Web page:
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### Re: Rounding

Well, 33 cP is obviously far to course when you want the engine to realize that a Knight on e4 is better than one on g2. And I think good centralization is actually worth quite some Elo.

But to me even centiPawn tuning of eval terms does look like over-doing it. Precision in applying the bonus / penalty will be far more rewarding than tuning the magnitude of the term. I always like the square / circle metaphor:

Suppose you have to determine if points (x,y) fall within the unit circle, and for some reason do not know how to multiply. So you use

Inside(x, y) = abs(x) < c && abs(y) < c

Now you can spend a lifetime determining the best value of c, to a precision of 0.01, 0.001, etc. And of course some c are better than other. But even for the best possible c, you will classify a fair number of points that are outside as being inside, and vice versa.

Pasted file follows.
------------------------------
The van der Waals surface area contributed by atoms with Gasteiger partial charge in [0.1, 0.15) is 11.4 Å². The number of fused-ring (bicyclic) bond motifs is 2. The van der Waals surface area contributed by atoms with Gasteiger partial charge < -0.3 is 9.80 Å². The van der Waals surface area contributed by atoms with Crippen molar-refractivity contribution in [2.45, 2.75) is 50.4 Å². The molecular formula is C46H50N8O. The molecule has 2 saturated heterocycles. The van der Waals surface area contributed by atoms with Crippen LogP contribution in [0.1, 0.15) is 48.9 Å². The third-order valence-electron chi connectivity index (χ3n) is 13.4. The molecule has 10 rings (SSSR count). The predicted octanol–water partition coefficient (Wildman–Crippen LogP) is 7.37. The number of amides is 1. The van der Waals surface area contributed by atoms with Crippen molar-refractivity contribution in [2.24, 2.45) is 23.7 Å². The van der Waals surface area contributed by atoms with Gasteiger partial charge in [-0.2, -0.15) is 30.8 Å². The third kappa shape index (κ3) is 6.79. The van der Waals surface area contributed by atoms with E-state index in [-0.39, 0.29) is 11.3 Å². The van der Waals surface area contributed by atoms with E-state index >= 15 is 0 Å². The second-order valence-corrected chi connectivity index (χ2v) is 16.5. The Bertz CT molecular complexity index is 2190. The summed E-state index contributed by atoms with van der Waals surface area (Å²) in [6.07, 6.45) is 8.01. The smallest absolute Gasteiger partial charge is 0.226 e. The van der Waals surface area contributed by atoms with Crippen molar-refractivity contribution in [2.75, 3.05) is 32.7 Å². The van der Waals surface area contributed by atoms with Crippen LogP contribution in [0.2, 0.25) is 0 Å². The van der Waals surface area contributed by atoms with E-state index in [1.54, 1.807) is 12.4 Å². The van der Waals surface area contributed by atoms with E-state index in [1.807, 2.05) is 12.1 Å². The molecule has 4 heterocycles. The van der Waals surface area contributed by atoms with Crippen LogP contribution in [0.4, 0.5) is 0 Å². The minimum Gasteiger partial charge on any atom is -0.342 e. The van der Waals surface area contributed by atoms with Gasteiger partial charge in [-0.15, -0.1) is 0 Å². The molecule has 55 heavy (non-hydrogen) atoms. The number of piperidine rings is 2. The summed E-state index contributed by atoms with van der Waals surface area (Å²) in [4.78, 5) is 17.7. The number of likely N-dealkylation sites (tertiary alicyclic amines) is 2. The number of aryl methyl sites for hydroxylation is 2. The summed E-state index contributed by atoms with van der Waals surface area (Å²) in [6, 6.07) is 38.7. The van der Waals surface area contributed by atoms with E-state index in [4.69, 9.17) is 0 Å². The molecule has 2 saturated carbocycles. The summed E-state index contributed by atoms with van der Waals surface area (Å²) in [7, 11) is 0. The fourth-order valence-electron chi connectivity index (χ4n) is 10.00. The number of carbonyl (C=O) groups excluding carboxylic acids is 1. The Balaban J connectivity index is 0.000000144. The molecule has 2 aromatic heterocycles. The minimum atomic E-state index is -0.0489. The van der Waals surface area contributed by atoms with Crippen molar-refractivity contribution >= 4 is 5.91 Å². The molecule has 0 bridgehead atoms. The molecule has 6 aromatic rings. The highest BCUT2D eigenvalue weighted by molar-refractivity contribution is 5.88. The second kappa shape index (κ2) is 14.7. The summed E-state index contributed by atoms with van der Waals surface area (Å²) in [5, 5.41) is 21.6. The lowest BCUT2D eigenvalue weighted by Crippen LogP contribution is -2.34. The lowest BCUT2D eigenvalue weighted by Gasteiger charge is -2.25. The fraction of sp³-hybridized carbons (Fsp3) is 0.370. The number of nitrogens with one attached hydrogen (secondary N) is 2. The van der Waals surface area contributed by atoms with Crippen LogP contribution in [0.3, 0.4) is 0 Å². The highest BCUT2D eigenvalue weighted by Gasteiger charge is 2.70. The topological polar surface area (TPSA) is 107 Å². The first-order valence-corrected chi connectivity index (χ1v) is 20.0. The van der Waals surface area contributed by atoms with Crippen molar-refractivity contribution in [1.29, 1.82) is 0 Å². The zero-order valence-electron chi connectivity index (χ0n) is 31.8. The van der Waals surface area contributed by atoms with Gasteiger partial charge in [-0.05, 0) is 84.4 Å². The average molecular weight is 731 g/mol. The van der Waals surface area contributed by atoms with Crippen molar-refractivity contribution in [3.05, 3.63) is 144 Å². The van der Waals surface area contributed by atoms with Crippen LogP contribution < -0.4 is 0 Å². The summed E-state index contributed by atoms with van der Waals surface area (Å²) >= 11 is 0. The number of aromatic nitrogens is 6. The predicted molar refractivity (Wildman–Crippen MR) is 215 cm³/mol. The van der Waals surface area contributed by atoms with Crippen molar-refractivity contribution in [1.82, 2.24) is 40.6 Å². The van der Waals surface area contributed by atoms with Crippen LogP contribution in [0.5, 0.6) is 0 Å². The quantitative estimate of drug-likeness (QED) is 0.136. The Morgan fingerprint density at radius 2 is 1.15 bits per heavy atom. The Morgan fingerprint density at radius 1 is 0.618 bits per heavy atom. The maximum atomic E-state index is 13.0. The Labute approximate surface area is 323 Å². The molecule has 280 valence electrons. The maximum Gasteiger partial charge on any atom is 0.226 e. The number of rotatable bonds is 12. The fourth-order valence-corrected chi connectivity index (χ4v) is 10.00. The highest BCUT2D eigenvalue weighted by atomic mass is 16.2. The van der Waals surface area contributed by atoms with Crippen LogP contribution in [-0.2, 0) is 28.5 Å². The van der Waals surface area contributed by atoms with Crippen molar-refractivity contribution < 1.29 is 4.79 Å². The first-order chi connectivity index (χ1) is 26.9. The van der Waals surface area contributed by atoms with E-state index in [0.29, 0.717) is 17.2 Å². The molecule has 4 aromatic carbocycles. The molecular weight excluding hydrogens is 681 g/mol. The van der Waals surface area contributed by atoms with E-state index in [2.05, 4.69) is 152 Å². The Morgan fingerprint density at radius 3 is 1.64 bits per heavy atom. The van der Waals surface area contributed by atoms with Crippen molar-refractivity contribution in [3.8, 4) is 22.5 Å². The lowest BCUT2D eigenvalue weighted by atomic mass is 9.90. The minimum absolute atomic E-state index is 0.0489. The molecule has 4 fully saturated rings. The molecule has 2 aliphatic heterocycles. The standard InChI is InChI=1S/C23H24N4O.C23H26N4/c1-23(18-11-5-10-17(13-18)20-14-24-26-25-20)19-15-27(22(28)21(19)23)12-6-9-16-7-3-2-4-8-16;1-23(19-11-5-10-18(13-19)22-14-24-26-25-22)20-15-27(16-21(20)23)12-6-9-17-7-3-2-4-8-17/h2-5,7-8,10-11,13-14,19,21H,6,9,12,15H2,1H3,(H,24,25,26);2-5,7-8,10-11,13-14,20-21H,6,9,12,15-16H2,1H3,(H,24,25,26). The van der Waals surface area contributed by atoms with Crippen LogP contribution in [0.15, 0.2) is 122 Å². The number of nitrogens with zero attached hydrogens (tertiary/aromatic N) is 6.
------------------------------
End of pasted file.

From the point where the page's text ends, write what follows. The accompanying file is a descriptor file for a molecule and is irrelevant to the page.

While even roughly guessed parameters a and b would perform enormously better than the most carefully optimized c when you would switch to

Inside(x,y) = abs(x) < a && abs(y) < a && abs(x+y) < b && abs(x-y) < b

E.g. a=0.9 and b=1.3. Because almost any octagon is more like a circle than the best square.

But to me even centiPawn tuning of eval terms does look like over-doing it. Precision in applying the bonus / penalty will be far more rewarding than tuning the magnitude of the term. I always like the square / circle metaphor:

Suppose you have to determine if points (x,y) fall within the unit circle, and for some reason do not know how to multiply. So you use

Inside(x, y) = abs(x) < c && abs(y) < c

Now you can spend a lifetime determining the best value of c, to a precision of 0.01, 0.001, etc. And of course some c are better than other. But even for the best possible c, you will classify a fair number of points that are outside as being inside, and vice versa.

While even roughly guessed parameters a and b would perform enormously better than the most carefully optimized c when you would switch to

Inside(x,y) = abs(x) < a && abs(y) < a && abs(x+y) < b && abs(x-y) < b

E.g. a=0.9 and b=1.3. Because almost any octagon is more like a circle than the best square.

### Re: Rounding